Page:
About the Penny-Wise family
This blog started the day after my layoff from corporate life, December 8, 2008.
I didn’t set out to be a blogger. Mostly I was setting out to help others survive their layoffs. I sat down that night and scratched out a budget (something I’d never bothered to do, but with debt and mouths to feed it was necessary pronto). I started this blog thinking that as I learn, perhaps I can teach. How to live on less, how to do more with less, and how to love your layoff and use it as a tool to change your life for the better.
Creating a written budget helped us to learn that having two parents working full-time outside the home was costing more than it was making us.
I could start my “dream job” (previously on hold for retirement) right away, and work full-time as a freelance writer while staying home with our two kids. After just one week I stopped claiming unemployment, and I stopped looking for work as an employee and started my business.
About the family
Mr. “Pennywise” and I are in our 30s, with two adopted children, ages seven and fourteen. Our oldest was adopted domestically when she was seven years old. Our youngest came from Ethiopia at age three. Both kids have medical needs which make financial security absolutely critical.
The Mr. works full-time in a government job, and has for several years. He works hard and spends time with the kids. I worked in public policy for most of my career before a short stint at a corporate job in a construction firm, now freelancing full-time.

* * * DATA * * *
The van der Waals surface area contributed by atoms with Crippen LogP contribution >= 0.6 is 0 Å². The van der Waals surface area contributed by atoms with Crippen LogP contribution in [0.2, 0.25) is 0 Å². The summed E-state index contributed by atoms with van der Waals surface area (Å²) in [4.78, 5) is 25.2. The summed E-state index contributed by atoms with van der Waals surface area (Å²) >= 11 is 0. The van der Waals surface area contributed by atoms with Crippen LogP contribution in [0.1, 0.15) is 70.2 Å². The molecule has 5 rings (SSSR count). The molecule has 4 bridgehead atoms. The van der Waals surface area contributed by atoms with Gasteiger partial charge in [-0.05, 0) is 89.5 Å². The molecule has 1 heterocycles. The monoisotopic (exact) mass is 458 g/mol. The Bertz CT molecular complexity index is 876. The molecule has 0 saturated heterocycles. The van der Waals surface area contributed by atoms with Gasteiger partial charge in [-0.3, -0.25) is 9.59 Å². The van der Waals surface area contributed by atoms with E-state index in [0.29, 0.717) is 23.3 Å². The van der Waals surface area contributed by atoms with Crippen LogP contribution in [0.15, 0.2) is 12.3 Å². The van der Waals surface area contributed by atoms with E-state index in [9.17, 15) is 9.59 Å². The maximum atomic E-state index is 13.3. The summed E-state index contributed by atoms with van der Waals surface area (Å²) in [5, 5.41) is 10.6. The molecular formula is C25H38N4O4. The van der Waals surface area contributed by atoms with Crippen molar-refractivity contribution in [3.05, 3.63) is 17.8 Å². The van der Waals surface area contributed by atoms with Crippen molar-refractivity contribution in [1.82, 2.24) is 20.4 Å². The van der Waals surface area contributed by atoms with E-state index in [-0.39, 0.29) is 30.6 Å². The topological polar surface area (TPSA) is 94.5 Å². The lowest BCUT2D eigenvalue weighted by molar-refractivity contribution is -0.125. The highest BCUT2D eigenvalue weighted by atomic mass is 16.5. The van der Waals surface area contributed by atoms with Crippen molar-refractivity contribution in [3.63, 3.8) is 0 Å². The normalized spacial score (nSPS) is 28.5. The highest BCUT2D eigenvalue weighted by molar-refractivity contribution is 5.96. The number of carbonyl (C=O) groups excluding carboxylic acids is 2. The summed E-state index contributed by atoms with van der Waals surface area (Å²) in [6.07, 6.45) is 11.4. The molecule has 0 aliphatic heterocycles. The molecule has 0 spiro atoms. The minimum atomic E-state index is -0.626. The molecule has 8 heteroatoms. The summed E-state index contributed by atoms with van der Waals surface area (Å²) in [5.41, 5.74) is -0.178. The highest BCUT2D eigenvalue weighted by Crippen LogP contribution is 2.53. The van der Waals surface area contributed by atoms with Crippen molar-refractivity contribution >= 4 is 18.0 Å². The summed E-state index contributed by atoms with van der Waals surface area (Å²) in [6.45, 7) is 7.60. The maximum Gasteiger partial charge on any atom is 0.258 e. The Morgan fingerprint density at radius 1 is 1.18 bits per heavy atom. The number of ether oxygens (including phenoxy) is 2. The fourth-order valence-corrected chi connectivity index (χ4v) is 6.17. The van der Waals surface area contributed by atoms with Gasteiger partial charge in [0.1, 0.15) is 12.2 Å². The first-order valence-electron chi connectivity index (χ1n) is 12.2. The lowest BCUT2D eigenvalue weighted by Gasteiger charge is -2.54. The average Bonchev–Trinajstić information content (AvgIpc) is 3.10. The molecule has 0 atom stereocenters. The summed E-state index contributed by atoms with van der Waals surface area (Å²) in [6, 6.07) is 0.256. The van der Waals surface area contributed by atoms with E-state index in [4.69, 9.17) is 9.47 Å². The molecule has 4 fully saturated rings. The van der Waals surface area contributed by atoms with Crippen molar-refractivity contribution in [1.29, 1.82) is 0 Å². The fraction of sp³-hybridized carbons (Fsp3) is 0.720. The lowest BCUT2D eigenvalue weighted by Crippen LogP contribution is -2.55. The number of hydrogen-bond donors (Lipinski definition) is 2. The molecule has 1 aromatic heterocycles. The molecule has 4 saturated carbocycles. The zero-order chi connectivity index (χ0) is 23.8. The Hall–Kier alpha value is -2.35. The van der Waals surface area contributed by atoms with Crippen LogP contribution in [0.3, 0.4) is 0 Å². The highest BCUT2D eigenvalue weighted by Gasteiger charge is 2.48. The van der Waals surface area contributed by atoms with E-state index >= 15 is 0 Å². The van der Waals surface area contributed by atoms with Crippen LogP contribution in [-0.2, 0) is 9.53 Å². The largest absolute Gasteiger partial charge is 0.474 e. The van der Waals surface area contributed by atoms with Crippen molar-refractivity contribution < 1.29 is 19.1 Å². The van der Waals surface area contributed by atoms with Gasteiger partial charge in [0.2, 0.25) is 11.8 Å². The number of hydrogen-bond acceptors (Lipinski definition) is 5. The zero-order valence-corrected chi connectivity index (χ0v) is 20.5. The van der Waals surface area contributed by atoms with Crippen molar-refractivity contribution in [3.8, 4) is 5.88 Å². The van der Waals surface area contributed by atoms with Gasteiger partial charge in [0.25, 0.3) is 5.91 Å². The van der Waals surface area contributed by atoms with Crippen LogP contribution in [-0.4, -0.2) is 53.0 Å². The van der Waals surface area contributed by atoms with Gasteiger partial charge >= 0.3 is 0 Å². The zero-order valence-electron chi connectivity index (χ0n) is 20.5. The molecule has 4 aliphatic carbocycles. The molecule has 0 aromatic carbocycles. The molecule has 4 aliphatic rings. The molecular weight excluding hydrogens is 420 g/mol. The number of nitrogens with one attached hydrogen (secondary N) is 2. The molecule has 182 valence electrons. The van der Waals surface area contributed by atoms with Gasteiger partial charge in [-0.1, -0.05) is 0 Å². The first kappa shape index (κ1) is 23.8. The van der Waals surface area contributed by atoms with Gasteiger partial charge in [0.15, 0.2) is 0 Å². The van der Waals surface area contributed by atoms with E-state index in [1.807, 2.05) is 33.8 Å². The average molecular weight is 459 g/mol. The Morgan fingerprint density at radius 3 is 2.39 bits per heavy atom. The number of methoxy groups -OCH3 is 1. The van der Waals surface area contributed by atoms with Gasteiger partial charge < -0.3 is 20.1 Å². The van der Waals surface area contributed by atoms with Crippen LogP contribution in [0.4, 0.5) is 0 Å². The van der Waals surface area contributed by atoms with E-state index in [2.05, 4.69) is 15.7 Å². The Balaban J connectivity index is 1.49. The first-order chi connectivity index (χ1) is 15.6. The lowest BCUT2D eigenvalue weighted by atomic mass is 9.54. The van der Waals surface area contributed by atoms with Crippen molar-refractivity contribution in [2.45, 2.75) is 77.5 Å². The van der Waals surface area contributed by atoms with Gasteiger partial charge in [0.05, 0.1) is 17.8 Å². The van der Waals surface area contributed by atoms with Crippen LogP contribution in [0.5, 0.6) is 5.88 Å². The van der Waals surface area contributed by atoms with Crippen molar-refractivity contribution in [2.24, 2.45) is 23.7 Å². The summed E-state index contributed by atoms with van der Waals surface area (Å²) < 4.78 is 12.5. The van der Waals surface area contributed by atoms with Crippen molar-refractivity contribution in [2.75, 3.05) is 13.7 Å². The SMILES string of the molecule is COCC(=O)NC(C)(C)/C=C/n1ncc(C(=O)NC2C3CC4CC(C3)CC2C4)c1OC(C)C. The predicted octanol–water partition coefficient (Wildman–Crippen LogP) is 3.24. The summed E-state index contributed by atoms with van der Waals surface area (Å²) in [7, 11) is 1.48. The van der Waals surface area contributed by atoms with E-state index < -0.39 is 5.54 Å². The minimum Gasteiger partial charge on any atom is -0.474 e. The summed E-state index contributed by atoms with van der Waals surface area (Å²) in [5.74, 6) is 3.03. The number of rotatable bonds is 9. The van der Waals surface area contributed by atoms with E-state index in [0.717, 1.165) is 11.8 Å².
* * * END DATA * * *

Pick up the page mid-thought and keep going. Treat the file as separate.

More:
We live in the suburbs of Seattle, where we’ve been since we first married in 2003.
Where we’ve been
We’ve always maintained good credit and always paid our bills on time. But, we had plenty of bills. We started our marriage with student loans and a couple of financed cars. We added moderate amounts of credit card debt and then financed two adoptions—the last one involved me spending a month overseas.
The layoff was the wake-up call we always needed. We resolved to stop borrowing. To pay all our debts, and work towards permanent financial security, and to model smarter financial habits for our kids.
Where we’re going
We’re going to be debt-free. We’re going to fund our kids’ college. We’re going to finance our next adoption with cash—not loans.
We’re going to travel the world.
We’re going to raise financially-responsible children who can support themselves!
We’re going to remain frugal to further our charitable giving goals.
How we’re getting there
We’ve been using the debt snowball method and tight budgeting. We’re Financial Peace University graduates (Dave Ramsey’s Program), and I’ve facilitated the program at our local church. We live very, very frugally now, but without deprivation. We re-use, re-purpose and share everything that we can. We make purchases wisely. We shop around and compare staple-items and we make what we can, from supper to laundry detergent. The whole family is in on this goal (there’s a promise of a major Magic Kingdom family vacation when we’re debt-free and have saved cash for it).